I feel that I was not met with this type of hostility, but from there I was ignored until the end where I offered, “I have two questions, really brief. First of all, you seem to really be going out of your way to make the point that only what is “politically correct” makes it into textbooks, outside of what is accepted in the scientific community to make it into textbooks, who would you rather do it, you and you alone or anybody at all?”

Dr. Lucas gave a long winded answer that boiled down to that he believes everything in textbooks are wrong, non-“politically correct” outsiders like him are not accepted, there’s no room made for the maverick, and the scientific community refuses to accept anything that disproves fundamental theories because of a conspiracy theory aimed at continuation of funding, which were also discussed during my first question that lead to his statement that Isaac Newton did not know what mass is.

Dr. Lucas did what I wanted him to do. He showed his paranoia and made statements that those like him everywhere are being fired and not being published.

So, I finished, “Philosophical question here Dr. Lucas. Say you go to a doctor because you have a headache, and first thing he does is cut off your leg, should he lose his medical license?”

Dr. Lucas answered by telling a story about his wife almost dying of cancer because a doctor failed to treat her because her doctor was given money for research by the NIH and needed her for a study group, and that she was later refused treatment for eating fresh fruit. This was an appeal for emotion for which he was rewarded with an ovation.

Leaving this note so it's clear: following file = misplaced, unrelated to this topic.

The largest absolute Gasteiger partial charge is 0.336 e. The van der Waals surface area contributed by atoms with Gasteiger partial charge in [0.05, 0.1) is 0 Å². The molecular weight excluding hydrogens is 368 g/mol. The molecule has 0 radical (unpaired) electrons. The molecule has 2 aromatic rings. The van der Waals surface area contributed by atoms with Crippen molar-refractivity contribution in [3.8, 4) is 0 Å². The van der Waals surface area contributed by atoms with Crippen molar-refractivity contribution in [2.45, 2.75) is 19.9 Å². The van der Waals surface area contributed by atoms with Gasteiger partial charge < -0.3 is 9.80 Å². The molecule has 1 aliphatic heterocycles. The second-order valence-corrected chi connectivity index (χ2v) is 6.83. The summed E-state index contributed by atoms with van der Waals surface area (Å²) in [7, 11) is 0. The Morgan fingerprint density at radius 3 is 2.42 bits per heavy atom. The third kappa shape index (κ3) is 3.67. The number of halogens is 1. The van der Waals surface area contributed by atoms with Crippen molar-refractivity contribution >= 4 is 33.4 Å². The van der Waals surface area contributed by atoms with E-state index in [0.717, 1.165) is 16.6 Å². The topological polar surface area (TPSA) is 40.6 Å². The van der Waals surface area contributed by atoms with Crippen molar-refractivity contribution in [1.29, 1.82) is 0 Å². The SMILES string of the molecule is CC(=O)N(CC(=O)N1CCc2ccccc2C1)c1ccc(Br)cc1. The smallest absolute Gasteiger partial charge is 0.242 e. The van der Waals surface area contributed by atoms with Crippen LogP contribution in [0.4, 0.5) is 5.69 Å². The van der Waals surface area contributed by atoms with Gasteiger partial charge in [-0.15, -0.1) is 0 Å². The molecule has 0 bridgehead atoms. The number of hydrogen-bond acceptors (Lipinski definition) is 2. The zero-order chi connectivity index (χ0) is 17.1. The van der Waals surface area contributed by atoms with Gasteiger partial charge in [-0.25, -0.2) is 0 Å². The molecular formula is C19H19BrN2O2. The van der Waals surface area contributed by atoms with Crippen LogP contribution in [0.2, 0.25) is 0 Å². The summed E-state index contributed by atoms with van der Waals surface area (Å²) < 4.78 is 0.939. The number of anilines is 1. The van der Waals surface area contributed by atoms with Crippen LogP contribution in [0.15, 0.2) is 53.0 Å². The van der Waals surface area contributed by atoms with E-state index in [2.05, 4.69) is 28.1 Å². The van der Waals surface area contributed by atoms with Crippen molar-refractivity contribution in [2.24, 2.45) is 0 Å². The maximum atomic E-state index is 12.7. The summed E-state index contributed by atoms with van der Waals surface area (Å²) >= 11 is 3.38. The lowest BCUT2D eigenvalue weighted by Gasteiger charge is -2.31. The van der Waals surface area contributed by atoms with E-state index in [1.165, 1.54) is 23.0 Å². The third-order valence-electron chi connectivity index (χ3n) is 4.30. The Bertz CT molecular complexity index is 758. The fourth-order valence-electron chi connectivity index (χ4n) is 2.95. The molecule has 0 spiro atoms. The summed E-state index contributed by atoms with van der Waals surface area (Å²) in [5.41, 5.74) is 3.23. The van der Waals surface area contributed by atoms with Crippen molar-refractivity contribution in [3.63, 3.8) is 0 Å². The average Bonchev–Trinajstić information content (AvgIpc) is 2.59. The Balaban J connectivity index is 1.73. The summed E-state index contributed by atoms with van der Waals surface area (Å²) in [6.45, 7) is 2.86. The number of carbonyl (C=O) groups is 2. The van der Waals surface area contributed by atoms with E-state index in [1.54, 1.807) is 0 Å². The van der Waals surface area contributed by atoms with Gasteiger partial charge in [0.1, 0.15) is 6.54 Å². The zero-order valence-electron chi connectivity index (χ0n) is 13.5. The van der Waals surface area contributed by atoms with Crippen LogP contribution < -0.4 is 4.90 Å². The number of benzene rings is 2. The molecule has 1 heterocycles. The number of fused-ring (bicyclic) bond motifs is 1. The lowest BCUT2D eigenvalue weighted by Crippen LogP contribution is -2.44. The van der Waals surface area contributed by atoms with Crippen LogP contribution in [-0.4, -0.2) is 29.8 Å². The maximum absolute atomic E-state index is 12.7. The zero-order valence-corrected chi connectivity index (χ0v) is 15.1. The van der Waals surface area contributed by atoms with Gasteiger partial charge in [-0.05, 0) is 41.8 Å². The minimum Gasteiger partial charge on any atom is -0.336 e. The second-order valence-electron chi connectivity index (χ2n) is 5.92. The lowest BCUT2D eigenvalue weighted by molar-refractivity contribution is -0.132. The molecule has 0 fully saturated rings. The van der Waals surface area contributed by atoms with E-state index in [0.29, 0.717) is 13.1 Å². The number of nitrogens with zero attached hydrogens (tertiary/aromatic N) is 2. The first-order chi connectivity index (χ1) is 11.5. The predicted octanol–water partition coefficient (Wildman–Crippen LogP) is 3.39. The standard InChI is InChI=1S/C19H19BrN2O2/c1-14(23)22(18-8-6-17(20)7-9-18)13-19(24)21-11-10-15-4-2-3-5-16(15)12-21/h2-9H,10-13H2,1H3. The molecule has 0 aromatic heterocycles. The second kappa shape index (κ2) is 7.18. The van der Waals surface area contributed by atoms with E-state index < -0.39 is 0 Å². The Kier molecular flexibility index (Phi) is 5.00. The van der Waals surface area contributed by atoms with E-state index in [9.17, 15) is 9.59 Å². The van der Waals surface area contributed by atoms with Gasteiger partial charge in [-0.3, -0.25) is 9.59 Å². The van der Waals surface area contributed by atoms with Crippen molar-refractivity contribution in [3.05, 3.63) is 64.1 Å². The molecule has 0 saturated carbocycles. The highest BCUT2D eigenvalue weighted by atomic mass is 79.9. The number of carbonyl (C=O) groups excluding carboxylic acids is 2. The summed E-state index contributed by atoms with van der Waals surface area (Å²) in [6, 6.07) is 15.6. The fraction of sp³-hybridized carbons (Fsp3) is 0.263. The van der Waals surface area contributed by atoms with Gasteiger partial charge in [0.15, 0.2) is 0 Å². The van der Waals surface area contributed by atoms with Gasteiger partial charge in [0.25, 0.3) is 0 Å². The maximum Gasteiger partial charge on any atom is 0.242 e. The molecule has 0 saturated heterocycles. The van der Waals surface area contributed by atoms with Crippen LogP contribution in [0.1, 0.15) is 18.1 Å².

All I could say was. “Wow, that truly is bizarre Dr. Lucas. So back to my original question, you go to the doctor…”

“Yes, his medical license should be pulled.”

“Thank you doctor, I totally agree.”

His chemical equations made absolutely no sense. Based on his presentation, Dr. Lucas does not know the difference between isotope and ion by showing chemical equations that said that an atomic species will change by losing an electron. A very small point in light of many other, there’s a decay series for Uranium. Thorium (Th) is part of that series. Dr. Lucas used the symbol for Thallium (Tl), for which he called Tellurium (Te). This was his Thorium. I’m a reasonable man. I understand mistakes are made, but based on his argument and presentation this mistake should have never been made, and would not have been made by anyone who knew what they were talking about.

The geology was butchered and interpretations were simply remolded to make unqualified statements that support his desired result. It was too bad to pick apart here. He also said he’s not a geologist, although geology was a major part of his presentation.

I feel that basic errors in nuclear equations and a demonstration of a very poor understanding of basic chemistry and geology, which were not his points but sold as scientific jargon to support his points, would make any rational human being think that he did not have a clue about what he was talking about.

Unfortunately, I feel I let the crowd, which have no frame of reference for anything Dr. Lucas talked about, get away believing what he said was truth. That all of his bizarre science was valid. That scientists were evil and that there’s a giant conspiracy against Christians.

I tried and I failed but I have learned from my mistakes.

Next week, Thursday, at the RSC at WSU. 7pm. Keep them coming.

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  1. […] Lucas Recap April 6, 2006 at 12:00 am | In Defending Science |  This was originally posted here on April 6, 2006 at the “Defending Science, Scientists, and Non-Scientists” […]